Cambridge, MA (PRWEB) October 23, 2013
The ongoing effects of workers’ compensation reforms enacted in New York in 2007 are monitored by the Workers Compensation Research Institute (WCRI) in a new study that focuses on objectives that are being achieved, objectives that are not being met, and any unintended consequences that have emerged.
The new WCRI study, Monitoring Changes in New York after the 2007 Reforms, is the latest edition of an annual report to regularly track key metrics of the performance of the state’s workers’ compensation system following the implementation of 2007 reforms.
The reforms increased maximum statutory benefits, limited the number of weeks of permanent partial disability (PPD) payments, created medical treatment guidelines, adopted a fee schedule for pharmaceuticals, established networks for diagnostic services and thresholds for preauthorization, and enacted administrative changes to increase speed of case resolution.
“This is a significant tool for tracking the latest changes to the New York workers’ compensation system following the reforms in 2007,” said Ramona Tanabe, deputy director and counsel for WCRI. “It can help public policymakers, employers, insurers, and other stakeholders determine the effectiveness of the changes and if they have generated unintended consequences.”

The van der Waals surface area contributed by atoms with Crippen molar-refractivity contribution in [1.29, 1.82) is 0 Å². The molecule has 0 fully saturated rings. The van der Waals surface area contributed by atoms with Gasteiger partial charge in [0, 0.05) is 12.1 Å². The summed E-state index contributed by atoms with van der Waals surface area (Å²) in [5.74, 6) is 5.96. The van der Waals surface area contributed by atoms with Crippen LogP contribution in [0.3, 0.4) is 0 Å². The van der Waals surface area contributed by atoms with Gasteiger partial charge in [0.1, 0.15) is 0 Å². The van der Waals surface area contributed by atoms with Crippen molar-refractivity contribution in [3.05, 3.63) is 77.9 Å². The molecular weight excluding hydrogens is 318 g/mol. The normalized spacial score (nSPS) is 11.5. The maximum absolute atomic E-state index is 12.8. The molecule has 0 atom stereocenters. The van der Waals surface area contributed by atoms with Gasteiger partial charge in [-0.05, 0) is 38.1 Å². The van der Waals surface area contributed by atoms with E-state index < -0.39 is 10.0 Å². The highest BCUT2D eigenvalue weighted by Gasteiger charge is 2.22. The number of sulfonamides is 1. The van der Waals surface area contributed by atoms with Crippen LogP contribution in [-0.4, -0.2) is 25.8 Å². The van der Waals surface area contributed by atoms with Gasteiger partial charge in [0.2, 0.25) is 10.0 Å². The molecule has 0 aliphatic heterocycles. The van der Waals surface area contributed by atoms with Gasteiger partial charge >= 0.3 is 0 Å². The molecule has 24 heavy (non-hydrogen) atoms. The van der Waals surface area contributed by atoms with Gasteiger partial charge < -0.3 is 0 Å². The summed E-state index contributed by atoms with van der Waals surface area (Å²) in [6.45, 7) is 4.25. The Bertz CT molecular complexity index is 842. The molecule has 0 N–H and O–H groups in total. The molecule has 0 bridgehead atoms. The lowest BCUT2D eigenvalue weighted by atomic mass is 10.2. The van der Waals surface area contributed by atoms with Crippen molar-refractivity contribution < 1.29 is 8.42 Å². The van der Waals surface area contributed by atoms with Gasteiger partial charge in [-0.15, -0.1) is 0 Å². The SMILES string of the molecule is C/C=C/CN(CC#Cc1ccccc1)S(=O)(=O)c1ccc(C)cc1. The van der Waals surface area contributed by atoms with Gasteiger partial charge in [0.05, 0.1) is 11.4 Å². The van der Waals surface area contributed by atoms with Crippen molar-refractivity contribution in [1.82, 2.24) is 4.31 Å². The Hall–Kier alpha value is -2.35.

The following are among the study’s key findings:
The study uses open and closed indemnity and medical-only claims with dates of injury from October 2004 through September 2010, with experience as of March 2011. The data are representative of the New York system.
Click on the following link to purchase this study: http://www.wcrinet.org/result/ny_reforms_2013_result.html.
The Cambridge-based WCRI is recognized as a leader in providing high-quality, objective information about public policy issues involving workers' compensation systems.
The Workers Compensation Research Institute (WCRI) is an independent, not-for-profit research organization based in Cambridge, MA. Since 1983, WCRI has been a catalyst for significant improvements in workers' compensation systems around the world with its objective, credible, and high-quality research. WCRI's members include employers; insurers; governmental entities; managed care companies; health care providers; insurance regulators; state labor organizations; and state administrative agencies in the U.S., Canada, Australia and New Zealand.